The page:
|Preamble section 4:|
|Whereas it is essential to promote the development of friendly relations between nations,|
Influence of the Universal Declaration on International Human Rights Law
While the Charter gave birth to the Declaration, the Declaration in turn gave birth to these two covenants and a host of other international and regional instruments creating the means by which to ensure the legal implementation of human rights standards. The fact that the Declaration is not intertwined with any piece of this machinery of implementation gave it, from the start, an independent moral status in world affairs and law. More than fifty years after its adoption it now is the moral backbone and the source of inspiration of a whole new branch of international law. From a time when there were virtually no international instruments concerned with the realization of human rights, the post World War II era has seen the evolution of around two hundred assorted declarations, conventions, protocols, treaties, charters, and agreements, all dealing with the realization of human rights in the world. Of these postwar instruments no fewer of sixty-five mention in their prefaces or preambles the Universal Declaration of Human Rights as a source of authority and inspiration. (Morsink, 19-20)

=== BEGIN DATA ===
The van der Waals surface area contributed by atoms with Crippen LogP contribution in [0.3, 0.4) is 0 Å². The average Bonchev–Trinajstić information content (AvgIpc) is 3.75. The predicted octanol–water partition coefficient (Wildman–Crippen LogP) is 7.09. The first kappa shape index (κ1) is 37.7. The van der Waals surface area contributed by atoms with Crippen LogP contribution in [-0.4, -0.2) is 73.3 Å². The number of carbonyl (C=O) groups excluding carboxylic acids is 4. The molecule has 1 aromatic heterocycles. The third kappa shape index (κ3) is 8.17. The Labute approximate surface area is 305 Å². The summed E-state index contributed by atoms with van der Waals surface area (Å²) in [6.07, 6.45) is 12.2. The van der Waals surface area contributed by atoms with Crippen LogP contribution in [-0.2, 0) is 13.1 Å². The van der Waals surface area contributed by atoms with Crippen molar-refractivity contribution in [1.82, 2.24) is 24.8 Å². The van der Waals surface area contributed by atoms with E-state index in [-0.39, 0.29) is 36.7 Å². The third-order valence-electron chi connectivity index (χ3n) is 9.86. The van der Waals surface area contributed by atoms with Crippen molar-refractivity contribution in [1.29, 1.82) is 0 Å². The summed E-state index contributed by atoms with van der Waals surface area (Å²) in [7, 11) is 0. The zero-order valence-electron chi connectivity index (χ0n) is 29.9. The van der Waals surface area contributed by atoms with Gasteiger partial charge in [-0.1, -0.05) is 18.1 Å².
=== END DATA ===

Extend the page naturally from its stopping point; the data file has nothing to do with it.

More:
Moreover, the Universal Declaration has itself acquired over time legal character by absorption into that process by which the acts ("practice") and opinions ("opinio juris") of states are transmuted into binding customary international law. This was one of the legal bases upon which apartheid was condemned by states during the 1970's. The suggestion then was that the Charter, the Universal Declaration, repeated resolutions of international bodies, and the nearly unanimous opinion and practice of states together had combined to make customary law prohibiting egregious violations, such as apartheid. Even nations fearful of law-making by uncertain procedures undercutting the requirement of unanimity were hard-pressed to resist such arguments when applied to racism. And African states eager to make such law against racism were compelled to consider that it might apply also to other egregious violations which no one dared justify--slavery, genocide, even torture, perhaps other forms of repression.
A famous example that demonstrates how the status of the Universal Declaration as customary international law has influenced the protection of human rights in contemporary times is the Filártiga litigation.
Peter Danchin, Columbia University